ITS registers devices attached to UTnet, the campus network, and assigns each device a unique host name and a corresponding IP address.
What is a Host Name?
A host name is the unique name by which a computer or device is known on a TCP/IP network. The host name combined with a domain forms a domain name, which is translated into an Internet Protocol (IP) number by DNS. Host names are used to identify the host from other computers in a domain for purposes of email, Web, and other forms of network communication. It is possible for one computer to have several host names (aliases), though one is designated as its canonical name.
Host names are usually shown as part of a larger domain name. Domain names are represented with the standard "dot-delimited" notation as in the following example:
|host name||+||domain||=||domain name|
where www is the host name and utexas.edu is the registered domain for the University.
Many of the computers at the University are hosts within subdomains of the larger "utexas.edu" domain. These subdomains, such as "gslis.utexas.edu" and "po.utexas.edu", have their own host names.
Note that host names can be used in more than one domain; "www" is a good example in that most domains use "www" to identify their Web server.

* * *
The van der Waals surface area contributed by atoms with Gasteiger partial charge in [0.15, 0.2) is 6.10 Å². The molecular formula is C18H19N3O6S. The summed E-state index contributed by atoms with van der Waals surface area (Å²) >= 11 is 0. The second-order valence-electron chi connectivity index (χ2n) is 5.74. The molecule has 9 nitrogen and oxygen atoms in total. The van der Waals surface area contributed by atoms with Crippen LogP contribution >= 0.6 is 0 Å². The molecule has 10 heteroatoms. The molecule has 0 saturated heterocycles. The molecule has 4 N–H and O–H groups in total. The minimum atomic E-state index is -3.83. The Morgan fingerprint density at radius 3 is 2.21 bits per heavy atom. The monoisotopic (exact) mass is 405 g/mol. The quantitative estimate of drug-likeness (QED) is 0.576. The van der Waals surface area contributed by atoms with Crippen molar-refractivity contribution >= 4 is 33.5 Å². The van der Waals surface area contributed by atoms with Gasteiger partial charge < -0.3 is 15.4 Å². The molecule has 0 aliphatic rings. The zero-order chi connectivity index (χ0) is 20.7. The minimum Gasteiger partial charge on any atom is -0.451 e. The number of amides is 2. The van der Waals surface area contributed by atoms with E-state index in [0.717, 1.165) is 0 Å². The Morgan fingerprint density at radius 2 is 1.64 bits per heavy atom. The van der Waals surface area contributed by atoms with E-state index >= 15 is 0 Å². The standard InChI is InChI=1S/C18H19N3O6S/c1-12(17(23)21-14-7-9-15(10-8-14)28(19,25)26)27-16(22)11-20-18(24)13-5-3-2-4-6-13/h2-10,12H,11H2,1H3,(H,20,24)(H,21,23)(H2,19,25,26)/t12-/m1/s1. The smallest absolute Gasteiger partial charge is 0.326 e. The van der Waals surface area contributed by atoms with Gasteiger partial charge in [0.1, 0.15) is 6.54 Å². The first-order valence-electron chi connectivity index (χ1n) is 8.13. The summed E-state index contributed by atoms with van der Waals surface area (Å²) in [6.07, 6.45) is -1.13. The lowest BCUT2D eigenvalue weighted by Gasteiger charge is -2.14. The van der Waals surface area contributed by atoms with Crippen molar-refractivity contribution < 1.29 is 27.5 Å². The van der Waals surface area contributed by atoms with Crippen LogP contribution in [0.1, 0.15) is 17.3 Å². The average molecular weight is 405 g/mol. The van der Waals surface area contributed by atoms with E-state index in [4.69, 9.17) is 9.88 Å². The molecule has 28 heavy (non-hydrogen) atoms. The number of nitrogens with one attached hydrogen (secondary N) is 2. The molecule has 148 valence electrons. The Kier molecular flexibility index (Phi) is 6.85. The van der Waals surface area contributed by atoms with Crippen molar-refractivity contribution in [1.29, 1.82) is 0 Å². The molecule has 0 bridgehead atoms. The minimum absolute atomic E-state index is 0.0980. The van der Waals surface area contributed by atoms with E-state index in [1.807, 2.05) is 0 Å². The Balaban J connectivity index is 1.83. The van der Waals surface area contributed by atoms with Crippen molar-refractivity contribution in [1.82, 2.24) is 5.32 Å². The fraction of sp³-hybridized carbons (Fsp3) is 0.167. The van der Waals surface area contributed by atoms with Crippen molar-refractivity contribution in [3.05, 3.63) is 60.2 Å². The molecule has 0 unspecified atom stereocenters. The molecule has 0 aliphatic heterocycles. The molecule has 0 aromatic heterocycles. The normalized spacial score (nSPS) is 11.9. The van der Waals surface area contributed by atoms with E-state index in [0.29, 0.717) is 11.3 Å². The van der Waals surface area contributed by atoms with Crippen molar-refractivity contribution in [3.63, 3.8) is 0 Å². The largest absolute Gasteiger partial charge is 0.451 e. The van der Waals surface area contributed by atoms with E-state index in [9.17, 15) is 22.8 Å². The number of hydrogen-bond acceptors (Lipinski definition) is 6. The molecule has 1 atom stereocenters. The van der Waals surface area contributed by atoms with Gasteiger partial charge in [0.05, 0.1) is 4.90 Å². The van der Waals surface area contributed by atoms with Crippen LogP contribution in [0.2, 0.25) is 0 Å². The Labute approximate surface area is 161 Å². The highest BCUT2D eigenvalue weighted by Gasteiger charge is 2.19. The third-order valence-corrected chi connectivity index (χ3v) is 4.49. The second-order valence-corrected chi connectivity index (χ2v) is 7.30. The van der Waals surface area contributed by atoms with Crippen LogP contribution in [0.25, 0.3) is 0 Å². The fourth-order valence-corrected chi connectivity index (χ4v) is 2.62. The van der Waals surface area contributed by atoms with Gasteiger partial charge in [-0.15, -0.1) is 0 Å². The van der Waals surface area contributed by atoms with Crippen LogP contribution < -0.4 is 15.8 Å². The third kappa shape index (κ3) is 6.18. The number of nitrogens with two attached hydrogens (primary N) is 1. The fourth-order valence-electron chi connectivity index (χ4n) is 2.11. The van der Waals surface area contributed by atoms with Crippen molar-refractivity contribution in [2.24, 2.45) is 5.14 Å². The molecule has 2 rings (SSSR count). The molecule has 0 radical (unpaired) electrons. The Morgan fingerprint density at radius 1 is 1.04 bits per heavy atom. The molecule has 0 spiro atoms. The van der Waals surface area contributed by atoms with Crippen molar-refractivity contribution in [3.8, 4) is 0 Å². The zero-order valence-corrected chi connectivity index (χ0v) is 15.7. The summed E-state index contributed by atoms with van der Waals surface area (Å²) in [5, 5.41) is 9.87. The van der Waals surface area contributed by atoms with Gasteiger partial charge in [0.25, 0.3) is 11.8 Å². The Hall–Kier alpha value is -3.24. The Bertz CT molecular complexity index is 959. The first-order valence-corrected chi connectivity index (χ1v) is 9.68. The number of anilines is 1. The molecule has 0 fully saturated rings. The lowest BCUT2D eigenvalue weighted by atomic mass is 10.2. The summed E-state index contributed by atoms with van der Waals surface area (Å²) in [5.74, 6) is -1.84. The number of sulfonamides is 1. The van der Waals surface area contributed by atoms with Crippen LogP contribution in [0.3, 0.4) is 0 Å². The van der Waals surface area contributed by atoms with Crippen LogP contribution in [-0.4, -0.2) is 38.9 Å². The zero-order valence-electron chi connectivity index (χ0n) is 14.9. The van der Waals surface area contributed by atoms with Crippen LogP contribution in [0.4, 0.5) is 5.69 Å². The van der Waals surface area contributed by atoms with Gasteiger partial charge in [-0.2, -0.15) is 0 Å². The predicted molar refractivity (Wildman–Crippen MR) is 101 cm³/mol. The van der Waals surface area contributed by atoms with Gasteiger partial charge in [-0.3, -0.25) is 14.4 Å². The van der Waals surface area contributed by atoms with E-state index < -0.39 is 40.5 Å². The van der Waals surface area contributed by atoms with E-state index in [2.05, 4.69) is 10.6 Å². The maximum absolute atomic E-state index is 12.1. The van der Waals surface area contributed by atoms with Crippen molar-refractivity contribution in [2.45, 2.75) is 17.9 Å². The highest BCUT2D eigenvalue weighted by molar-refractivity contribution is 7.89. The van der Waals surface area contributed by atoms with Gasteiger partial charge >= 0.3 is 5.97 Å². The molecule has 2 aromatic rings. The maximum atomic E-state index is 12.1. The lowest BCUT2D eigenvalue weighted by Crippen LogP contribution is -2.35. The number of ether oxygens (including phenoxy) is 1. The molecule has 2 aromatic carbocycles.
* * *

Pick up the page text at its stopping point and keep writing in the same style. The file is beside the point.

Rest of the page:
Once your department has been assigned a domain, you need to choose host names for all the devices - hosts - within your domain. These host names, registered by UTnic and associated with an IP address, are necessary for DNS service.
RFC 1178 "Choosing a Name for Your Computer" provides traditional advice on selecting computer names. Included here are the main points that the author, Don Libes, has made. For further explanation and some examples, please refer to his text.
Some guidelines on what NOT to do:
Don't overload other terms already in common use.
Don't choose a name after a project unique to that machine.
Don't use your own name.
Don't use long names.
Avoid alternate spellings.
Avoid domain names.
Avoid domain-like names.
Don't use antagonistic or otherwise embarrassing names.
Don't use digits at the beginning of the name.
Don't use non-alphanumeric characters in a name.
Don't expect case to be preserved.
And some suggestions on names that work well:
Use words/names that are rarely used.
Use theme names.
Use real words.
Don't worry about reusing someone else's host name.
There is always room for an exception.
In addition to RFC 1178, RFC 2100 "The Naming of Hosts" is an interesting commentary — in iambic pentameter — on the difficulty of deciding upon an acceptably distinctive host name for one's computer.
See the ITS DNS Naming Conventions for specific requirements for name selection at the university.
Registering Your Device
Once you have selected an appropriate host name within your assigned domain and have an IP-address assignment, you may register your device using the standard format.
- RFC 1178 - Choosing a Name for Your Computer